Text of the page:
NHS Lothian’s 900 call-outs to pest exterminators

NHS Lothian has had trouble with pests. Picture: Montage
NHS Lothian has had trouble with pests. Picture: Montage
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COCKROACHES, rats and mice infestations have led to nearly 900 call-outs for pest controllers at NHS Lothian sites since 2010.

Figures obtained by the Edinburgh Evening News reveal spending has more than doubled as health bosses battle to rid hospitals and health centres of nuisance visitors – anything from flying ants to foxes.

The health board was asked, under a Freedom of Information Act request, to provide details of how often pest controllers had visited any of its premises.

The results showed a catalogue of problems including dead pigeons rotting on wards as well as cockroaches in wards and the kitchen at the Western General Hospital.

The insects were also exterminated in the haematology department and even the chaplaincy office at the city hospital this year.

Silverfish, insects that typically dwell in damp areas such as garages and sheds, have been frequently spotted in various departments of the Sick Kids hospital along with mice, wasps and ants.

The number of cases at the region’s largest hospital – the Edinburgh Royal Infirmary – has not been revealed as the hospital has a Private Finance Initiative contract, which means means bosses are not obliged to reveal these details.

But with operations postponed in 2012 after flies from a maggot-infested pigeon carcass were found in sterile operating theatres, the flagship faces similar problems.

Patient groups and politicians slammed the findings as “unacceptable”, saying that they raised questions about the standards of cleanliness and hygiene in the region’s health facilities.

Dr Jean Turner, a former GP and executive director of the Scotland Patient Association, said it was the last thing people needed when staying in ­hospital.

“I know it can be difficult, especially with older buildings, but the implication is that they’re getting out of control,” she said.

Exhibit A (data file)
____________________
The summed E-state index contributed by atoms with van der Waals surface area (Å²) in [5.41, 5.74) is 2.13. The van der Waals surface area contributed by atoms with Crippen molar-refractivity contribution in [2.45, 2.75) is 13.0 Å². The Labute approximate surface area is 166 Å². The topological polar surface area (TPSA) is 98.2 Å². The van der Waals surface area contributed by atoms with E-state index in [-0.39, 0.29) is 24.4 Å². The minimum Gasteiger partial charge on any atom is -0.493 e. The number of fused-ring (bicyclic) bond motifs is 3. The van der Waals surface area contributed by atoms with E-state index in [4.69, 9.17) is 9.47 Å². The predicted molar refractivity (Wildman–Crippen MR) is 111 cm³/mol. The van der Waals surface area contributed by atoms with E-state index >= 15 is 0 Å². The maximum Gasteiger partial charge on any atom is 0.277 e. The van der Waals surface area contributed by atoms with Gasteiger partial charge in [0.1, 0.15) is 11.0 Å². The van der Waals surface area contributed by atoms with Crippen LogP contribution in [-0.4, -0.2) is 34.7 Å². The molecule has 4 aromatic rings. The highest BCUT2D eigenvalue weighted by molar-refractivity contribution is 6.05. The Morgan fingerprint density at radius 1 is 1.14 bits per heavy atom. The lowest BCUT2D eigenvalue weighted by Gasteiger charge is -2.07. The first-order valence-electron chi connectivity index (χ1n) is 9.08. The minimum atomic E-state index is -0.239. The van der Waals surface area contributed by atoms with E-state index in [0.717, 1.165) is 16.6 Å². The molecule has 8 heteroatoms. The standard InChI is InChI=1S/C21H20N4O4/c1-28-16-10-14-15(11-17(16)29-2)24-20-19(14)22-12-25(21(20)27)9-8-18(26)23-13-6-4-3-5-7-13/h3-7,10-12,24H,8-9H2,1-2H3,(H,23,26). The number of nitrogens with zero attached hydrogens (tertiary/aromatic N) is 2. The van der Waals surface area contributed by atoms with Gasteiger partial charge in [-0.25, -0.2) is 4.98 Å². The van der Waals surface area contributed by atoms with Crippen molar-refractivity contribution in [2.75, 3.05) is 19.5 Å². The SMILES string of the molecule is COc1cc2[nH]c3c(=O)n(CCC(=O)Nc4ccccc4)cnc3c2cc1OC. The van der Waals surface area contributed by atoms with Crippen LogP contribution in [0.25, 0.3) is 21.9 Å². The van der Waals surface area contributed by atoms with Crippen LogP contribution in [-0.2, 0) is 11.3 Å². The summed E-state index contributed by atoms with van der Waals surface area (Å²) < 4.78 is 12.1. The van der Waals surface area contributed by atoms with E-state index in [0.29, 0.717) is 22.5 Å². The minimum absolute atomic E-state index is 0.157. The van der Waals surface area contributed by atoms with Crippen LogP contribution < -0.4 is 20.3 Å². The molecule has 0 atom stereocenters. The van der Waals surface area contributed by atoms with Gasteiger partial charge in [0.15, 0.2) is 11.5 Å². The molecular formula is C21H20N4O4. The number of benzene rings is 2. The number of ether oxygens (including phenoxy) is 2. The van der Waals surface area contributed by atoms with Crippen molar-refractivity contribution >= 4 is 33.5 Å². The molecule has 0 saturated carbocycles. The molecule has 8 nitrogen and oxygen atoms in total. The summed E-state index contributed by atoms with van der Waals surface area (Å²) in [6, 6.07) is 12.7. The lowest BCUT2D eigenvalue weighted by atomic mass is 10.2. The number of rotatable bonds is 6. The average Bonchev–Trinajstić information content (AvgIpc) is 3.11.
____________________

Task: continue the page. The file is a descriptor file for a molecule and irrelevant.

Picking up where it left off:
“If you’re seeing cockroaches on wards, I don’t think it will do patients any good – especially if you don’t like creepy crawlies.”

Scottish Conservative health spokesman Jackson Carlaw said there were no excuses for recurrent pests.

“Unless a hospital is in a strictly rural setting – which most of these are not – it’s very difficult to defend regular discovery of pests,” he said.

“There has been increasing concern in recent years about hospital hygiene, and this will do nothing to ease that.

“Patients do not want to place their trust in the NHS only to find there is a risk of rats, mice or worse crawling around the wards.”

Last year health chiefs were forced to spend £38,767 tackling the problem, up from £16,796 in 2010.

George Curley, director of operations facilities at NHS Lothian, said contractors carried out regular inspections across its 300 sites to check for problems. But he added that seasonal factors can have a big influence with hot weather often attracting wasps and flies. He said: “There are times when we do have to call in our pest control contractors to deal with immediate infestations, which they do swiftly and effectively.

“On these occasions, they will continue to visit the site to ensure the problem has been completely eradicated.”

Plague of mice

MICE and ants were the most recurrent pest problem accounting for hundreds of the call-outs at NHS Lothian sites.

The Western General has suffered from a number of cockroach problems this year, with nine incidents on wards and in the kitchen of the hospital.

More unusual incidents have included reports of foxes at Western General and Edenhall Hospital last year.